Since 2013, the Urban Institute has been evaluating each initiative’s design, implementation, and outcomes for families. The theory behind the demonstration is that “two-generation approaches,” or coordinating high-quality programs and services for children and parents, can help break intergenerational poverty and move families with low incomes toward greater economic independence. This paper is one of a series of reports based on what we have learned from five years of observations from our research.
The three FCCC initiatives provide services including early childhood education and child care, partnerships with local elementary schools, after-school care, employment and training for adults, financial education, and coaching to help parents set goals and stay on target. All three initiatives operate within communities where families move frequently and have widely varying needs and within neighborhoods with long histories of racial segregation and systemic racism, changing job markets, demographic changes, and gentrification. [Note: contains copyrighted material].

[PDF format, 51 pages].

Philadelphia Playful Learning Landscapes: Scaling Strategies for A Playful Learning Movement

Philadelphia Playful Learning Landscapes: Scaling Strategies for A Playful Learning Movement.  Brookings Institution. Jenny Perlman Robinson. October 24, 2019

Playful Learning Landscapes seeks to transform everyday spaces into playful learning opportunities to maximize “the other 80 percent” of time that children spend outside school. It lies at the intersection of the growing Child Friendly City movement and a global development agenda that calls for access to high-quality early childhood education for all. A joint project of Temple University’s Infant and Child Laboratory and the Brookings Institution, Playful Learning Landscapes is a broad umbrella initiative that marries community involvement and learning sciences with placemaking in order to design carefully curated playful experiences in everyday spaces. As it focuses on learning outcomes, particularly for children and families from under-resourced communities, Playful Learning Landscapes offers a new way to involve families in the kinds of experiences that enrich relationships and enhance children’s development. [Note: contains copyrighted material].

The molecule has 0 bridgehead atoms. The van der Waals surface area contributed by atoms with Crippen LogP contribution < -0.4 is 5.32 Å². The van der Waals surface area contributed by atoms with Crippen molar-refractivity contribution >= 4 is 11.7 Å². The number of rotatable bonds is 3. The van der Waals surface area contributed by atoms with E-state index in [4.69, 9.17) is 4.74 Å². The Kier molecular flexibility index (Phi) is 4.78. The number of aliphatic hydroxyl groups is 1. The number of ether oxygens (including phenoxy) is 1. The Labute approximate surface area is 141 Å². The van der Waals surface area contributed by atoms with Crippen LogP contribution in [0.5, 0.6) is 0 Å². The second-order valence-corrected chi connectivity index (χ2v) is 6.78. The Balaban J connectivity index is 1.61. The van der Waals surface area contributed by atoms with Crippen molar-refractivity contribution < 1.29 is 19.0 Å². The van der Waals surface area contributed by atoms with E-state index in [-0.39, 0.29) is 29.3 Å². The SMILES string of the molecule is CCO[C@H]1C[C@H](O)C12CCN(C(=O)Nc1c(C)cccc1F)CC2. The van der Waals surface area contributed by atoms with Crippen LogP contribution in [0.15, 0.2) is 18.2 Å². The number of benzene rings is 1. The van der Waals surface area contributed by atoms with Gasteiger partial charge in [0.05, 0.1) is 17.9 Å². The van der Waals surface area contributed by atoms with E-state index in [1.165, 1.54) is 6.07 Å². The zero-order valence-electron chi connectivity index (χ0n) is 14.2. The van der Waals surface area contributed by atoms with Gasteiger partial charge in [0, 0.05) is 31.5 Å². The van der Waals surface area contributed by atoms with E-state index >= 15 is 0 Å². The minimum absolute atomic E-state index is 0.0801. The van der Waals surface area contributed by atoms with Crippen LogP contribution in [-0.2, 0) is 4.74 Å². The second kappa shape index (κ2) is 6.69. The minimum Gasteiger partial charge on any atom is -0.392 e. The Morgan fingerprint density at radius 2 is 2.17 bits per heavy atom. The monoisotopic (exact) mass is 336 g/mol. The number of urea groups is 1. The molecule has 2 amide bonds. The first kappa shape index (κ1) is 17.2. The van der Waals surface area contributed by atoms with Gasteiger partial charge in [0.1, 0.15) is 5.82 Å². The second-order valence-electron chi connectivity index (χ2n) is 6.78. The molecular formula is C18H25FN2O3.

[PDF format, 36 pages].

Parents’ Access to Work-Family Supports

Parents’ Access to Work-Family Supports. Urban Institute. Shirley Adelstein, H. Elizabeth Peters. October 11, 2019

Three work-family supports—paid leave, workplace flexibility and control, and support for child care—are crucial to the ability of parents to effectively manage work and family. This research used national survey data to examine patterns in working parents’ access to these supports; variations in access by parental characteristics like socioeconomic advantage; and the need for these work-family supports among working parents.Three work-family supports—paid leave, workplace flexibility and control, and support for child care—are crucial to the ability of parents to effectively manage work and family. This research used national survey data to examine patterns in working parents’ access to these supports; variations in access by parental characteristics like socioeconomic advantage; and the need for these work-family supports among working parents. [Note: contains copyrighted material].